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Old April 17, 2012, 08:36 PM   #15
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Quote:
Originally Posted by animal
...To me, the NRA argument against full incorporation is like a group of sailors preoccupied with a small breach in a sinking ship saying "the big hole in the hull is on the other side of the ship, causing it to list, and is helping us to clear our compartment of water … keep bailing"...
Not really. It was about winning a case.
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Old April 18, 2012, 09:27 AM   #16
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I haven’t gotten deep into this yet, but judging by what I’ve read so far about the character of the court, I think the NRA did the best that they could do. Eight to one odds are a tough obstacle to overcome.
You might say idealism and naiveté resulted in the flawed sinking ship analogy. It leaves out a group judges using extraconstitutional ideology combined with bad precedent as cover: to prevent anyone from getting near the "big hole". Whatever happened to the idea of impartial judges basing decisions on the letter of the Constitution, or was it just another dream? Likewise, the idea that the law should be logically consistent within itself is a notion swept away by a twisted pragmatism based on a perceived need for regulation and needs-tested rights.

It still irritates me that that NRA helped lay another layer to the bad precedent barrier to full incorporation, but I really don’t think it could be helped. They’ll still get my money. I’m just not as happy giving it.

Currently and sadly, the only tactic with any chance of success would be "Selective incorporation to a goal" (to bastardize BF Skinner a bit) ? It can even be called "operant petitioning" ?
Bad pun better than bad analogy? Hope so … gotta find a way to laugh, right?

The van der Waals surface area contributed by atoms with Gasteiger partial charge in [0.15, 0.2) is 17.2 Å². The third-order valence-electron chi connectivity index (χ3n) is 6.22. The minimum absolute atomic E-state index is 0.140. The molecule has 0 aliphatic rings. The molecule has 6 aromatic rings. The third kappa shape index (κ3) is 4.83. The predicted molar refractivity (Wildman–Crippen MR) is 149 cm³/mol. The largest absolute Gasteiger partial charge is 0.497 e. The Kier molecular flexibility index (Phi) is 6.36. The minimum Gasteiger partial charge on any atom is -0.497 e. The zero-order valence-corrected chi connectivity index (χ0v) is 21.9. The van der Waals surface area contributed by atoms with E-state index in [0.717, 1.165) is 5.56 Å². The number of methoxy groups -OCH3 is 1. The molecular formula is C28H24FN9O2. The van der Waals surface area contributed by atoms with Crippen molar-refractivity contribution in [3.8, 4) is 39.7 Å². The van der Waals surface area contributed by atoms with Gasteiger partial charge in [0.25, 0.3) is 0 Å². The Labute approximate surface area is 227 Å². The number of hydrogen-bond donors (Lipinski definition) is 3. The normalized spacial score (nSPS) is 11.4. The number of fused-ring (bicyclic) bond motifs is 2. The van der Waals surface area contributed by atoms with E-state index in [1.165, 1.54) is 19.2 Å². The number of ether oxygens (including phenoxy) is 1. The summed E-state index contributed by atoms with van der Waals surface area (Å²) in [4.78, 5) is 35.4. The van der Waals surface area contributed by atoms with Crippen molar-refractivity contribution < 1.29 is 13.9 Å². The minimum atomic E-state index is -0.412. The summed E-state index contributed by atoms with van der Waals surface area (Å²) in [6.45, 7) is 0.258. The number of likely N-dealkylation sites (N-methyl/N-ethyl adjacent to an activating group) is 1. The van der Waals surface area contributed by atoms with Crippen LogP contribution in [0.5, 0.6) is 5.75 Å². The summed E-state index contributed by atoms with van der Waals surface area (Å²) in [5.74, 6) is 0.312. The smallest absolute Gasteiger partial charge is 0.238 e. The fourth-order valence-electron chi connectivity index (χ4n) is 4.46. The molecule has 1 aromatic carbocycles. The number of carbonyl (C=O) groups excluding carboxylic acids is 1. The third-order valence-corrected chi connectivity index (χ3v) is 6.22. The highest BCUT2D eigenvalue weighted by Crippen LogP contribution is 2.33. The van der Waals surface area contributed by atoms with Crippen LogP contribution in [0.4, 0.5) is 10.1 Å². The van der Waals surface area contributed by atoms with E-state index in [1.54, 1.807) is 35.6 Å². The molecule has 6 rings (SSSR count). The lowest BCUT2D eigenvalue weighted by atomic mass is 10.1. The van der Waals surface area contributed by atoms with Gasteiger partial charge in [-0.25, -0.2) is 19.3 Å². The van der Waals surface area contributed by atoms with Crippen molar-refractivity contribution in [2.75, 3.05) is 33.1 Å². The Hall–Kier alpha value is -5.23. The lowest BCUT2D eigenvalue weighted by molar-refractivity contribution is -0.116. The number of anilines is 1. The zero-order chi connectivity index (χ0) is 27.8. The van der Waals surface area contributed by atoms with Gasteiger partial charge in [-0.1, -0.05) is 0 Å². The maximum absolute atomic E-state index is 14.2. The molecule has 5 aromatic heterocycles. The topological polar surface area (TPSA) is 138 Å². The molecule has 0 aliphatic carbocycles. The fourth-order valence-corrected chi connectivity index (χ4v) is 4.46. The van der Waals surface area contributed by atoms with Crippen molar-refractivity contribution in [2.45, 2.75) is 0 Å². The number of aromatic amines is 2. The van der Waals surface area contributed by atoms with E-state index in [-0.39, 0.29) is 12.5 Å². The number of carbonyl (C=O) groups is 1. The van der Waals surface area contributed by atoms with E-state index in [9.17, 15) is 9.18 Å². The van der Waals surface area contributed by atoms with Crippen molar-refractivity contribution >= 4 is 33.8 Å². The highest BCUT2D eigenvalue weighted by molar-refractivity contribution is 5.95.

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Old April 18, 2012, 09:41 AM   #17
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For every court case in which you think the prosecutor is being over-zealous, there is probably going to be one in which you think he is being soft. For all of the complaints about being soft on crime is how we got to where we are today.
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Old April 18, 2012, 10:52 AM   #18
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It still irritates me that that NRA helped lay another layer to the bad precedent barrier to full incorporation, but I really don’t think it could be helped.
Many people felt that way, but the NRA didn't change the course of the case. Scalia made it very clear at the beginning of orals that the Court wasn't interested in Gura's primary strategy (total incorporation), so Clement's testimony was a helpful supplement.

In reality, let's consider the question as originally posed to the Court:

Quote:
Petitioners base their case on two submissions. Primarily, they argue that the right to keep and bear arms is protected by the Privileges or Immunities Clause of the Fourteenth Amendment and that the Slaughter-House Cases’ narrow interpretation of the Clause should now be rejected.
Only one Justice agreed with that interpretation, and if Gura had stuck to his guns, we'd have lost 8-1.
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Old April 18, 2012, 04:05 PM   #19
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I agree with Tom. It is very possible that without Clement making the NRA's argument, the 2A would never have been incorporated. Also, most of the folks angry at the NRA for not arguing incorporation via the Privileges and Immunities Clause are the same folks who get steamed at any hint the NRA is involved in anything else (whether true or not). The NRA is about gun rights, not any other rights that would have been sucked up through the P&I Clause.